Tsunami Throws Up India Relics
February 11, 005
Photo: The tsunami has uncovered relics in Mahabalipuram
The relics have been buried under the sand for centuries
Archaeologists say they have discovered some stone remains from the coast close to India's famous beachfront Mahabalipuram temple in Tamil Nadu state following the 26 December tsunami.
They believe that the "structures" could be the remains of an ancient and once-flourishing port city in the area housing the famous 1200-year-old rock-hewn temple.
Three pieces of remains, which include a granite lion, were found buried in the sand after the coastline receded in the area after the tsunami struck.
"They could be part of the small seaport city which existed here before water engulfed them. They could be part of a temple or a building. We are investigating," says T Sathiamoorthy of Archaeological Survey of India (ASI).
Archaeologists say that the stone remains date back to 7th Century AD and are nearly 6ft tall.
They have elaborate engravings of the kind that are found in the Mahabalipuram temple.
The temple, which is a World Heritage site, represents some of the earliest-known examples of Dravidian architecture dating back to 7th Century AD.
The monument also has gigantic open air reliefs hewn out from granite.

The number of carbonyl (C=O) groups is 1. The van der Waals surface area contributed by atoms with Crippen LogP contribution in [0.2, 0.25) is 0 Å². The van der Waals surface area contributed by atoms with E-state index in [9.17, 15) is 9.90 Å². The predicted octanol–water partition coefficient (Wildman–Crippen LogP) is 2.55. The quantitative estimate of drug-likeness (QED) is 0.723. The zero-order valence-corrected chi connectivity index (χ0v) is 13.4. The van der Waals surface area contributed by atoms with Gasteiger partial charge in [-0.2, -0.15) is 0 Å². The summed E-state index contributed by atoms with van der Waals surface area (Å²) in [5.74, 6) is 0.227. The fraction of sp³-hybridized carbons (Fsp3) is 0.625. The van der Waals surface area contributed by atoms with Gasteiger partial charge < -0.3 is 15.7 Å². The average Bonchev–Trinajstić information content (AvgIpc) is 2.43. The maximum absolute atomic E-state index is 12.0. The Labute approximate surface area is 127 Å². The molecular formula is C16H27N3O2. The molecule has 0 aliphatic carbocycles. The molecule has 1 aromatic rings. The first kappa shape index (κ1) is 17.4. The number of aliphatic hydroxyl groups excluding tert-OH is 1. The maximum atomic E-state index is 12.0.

Photo: Buddha sculpture found in Mahabalipuram
The bronze Buddha which floated up the coast at Kalapakkam
The tsunami waves have also helped the archaeologists in desilting one such relief which had been covered with sand for ages.
A half-completed rock relief of an elephant got "naturally desilted" by the ferocious waves and is now drawing large crowds at this popular tourist destination.
For the past three years, archaeologists working with divers from India and England have found the remnants of the ancient port.
Archaeologists say they had done underwater surveys 1 km into the sea from the temple and found some undersea remains.
The myths of Mahabalipuram were first set down in writing by British traveller J Goldingham, who visited the South Indian coastal town in 1798, at which time it was known to sailors as the Seven Pagodas.
The myths speak of six temples submerged beneath the waves with the seventh temple still standing on the seashore.
The myths also state that a large city which once stood on the site was so beautiful the gods became jealous and sent a flood that swallowed it up entirely in a single day.
The tsunami has also washed up a 9 inch-tall bronze Buddha on the coast off Kalapakkam in the state.
"It was lying with some other objects. It must have been carried out to the sea from Burma or Thailand," says T Sathiamoorthy.
The Buddha has been handed over to the local authorities, and may sound find a place in an Indian museum.
"We will protect it if nobody claims it," says Mr Sathiamoorthy.